At this point I am a bit confused about the objective, or rather focus of the study. The more I get to know about the SSR process here the more confused I get. What is problematic is that although the process was launched in 2008 there has been very little progress after 2009. The external evaluation from October 2009 is quite good and gives a good insight of the state of play. Since then very little has happened so it is still valid. The process has been blocked during the last 20 months due to the elections and surrounding problems. This means that for me to get any added value doing interviews I need to slightly change focus.
The initial idea was to look at how the SSR process has affected the state’s capacity to protect the population but as the process has not had that much effect at this early stage that idea has to be dropped. At this point the donors, mainly BINUCA (the UN integrated peace building office in CAR) which is the main international actor here with regards to SSR, are trying to re-launch the process together with their national counterparts. As the short-term objectives to a large extent have been reached it is now time to continue with the mid-term. Unfortunately it is only one sub-sector, democratic oversight, that has a strategy for the mid-term 2011-2013 and this is yet not approved on the political level. This is a really interesting period to be here as the actors involved are preparing to continue the process. Nevertheless I need to make it clear to myself what the focus of the study should be now.I am thinking perhaps to compare levels of violence in the different provinces but not sure yet.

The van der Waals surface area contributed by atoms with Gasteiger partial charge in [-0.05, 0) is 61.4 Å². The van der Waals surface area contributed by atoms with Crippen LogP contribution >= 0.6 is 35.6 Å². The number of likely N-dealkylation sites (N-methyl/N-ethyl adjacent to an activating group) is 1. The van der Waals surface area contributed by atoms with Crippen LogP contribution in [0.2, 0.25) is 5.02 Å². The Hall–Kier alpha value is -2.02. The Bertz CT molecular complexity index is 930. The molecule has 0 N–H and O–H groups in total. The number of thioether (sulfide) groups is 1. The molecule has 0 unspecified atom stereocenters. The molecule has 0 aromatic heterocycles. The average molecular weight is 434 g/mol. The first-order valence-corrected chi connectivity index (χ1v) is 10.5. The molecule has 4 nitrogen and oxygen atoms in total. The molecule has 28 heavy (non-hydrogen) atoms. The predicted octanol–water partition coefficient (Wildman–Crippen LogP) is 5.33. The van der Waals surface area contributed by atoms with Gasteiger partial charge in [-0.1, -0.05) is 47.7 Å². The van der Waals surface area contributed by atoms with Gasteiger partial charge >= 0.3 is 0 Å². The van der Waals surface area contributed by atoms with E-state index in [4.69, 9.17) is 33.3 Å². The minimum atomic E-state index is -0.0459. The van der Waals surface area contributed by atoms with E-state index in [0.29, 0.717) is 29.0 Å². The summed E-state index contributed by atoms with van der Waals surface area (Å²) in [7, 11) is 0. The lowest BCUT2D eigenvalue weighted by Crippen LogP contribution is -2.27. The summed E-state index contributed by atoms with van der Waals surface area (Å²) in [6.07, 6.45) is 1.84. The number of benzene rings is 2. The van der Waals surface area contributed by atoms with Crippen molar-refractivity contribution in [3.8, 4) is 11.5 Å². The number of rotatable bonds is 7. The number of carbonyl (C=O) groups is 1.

One aspect that is quite interesting is that this is, as far as I know, the first time the SSR concept as a whole is used as a basis for a reform meaning that the approach is holistic and that several sectors are involved including not only the police and armed forces but also finance, judiciary as well as cross cutting issues like democratic control and corruption. It seems however like CAR might not be ready for these types of reforms. Several people I have been talking to who has lived here for many years are quite pessimistic about the prospects for the reforms. Firstly it is impossible to do everything at once and considering the fact that CAR is a country where the most basic services are not functioning, such as health care and primary education, it might be difficult to start in that end. Secondly, local ownership is complicated when the locals lack capacity, expertise and knowledge. Even high ranking people within the administration often lack education and write French poorly.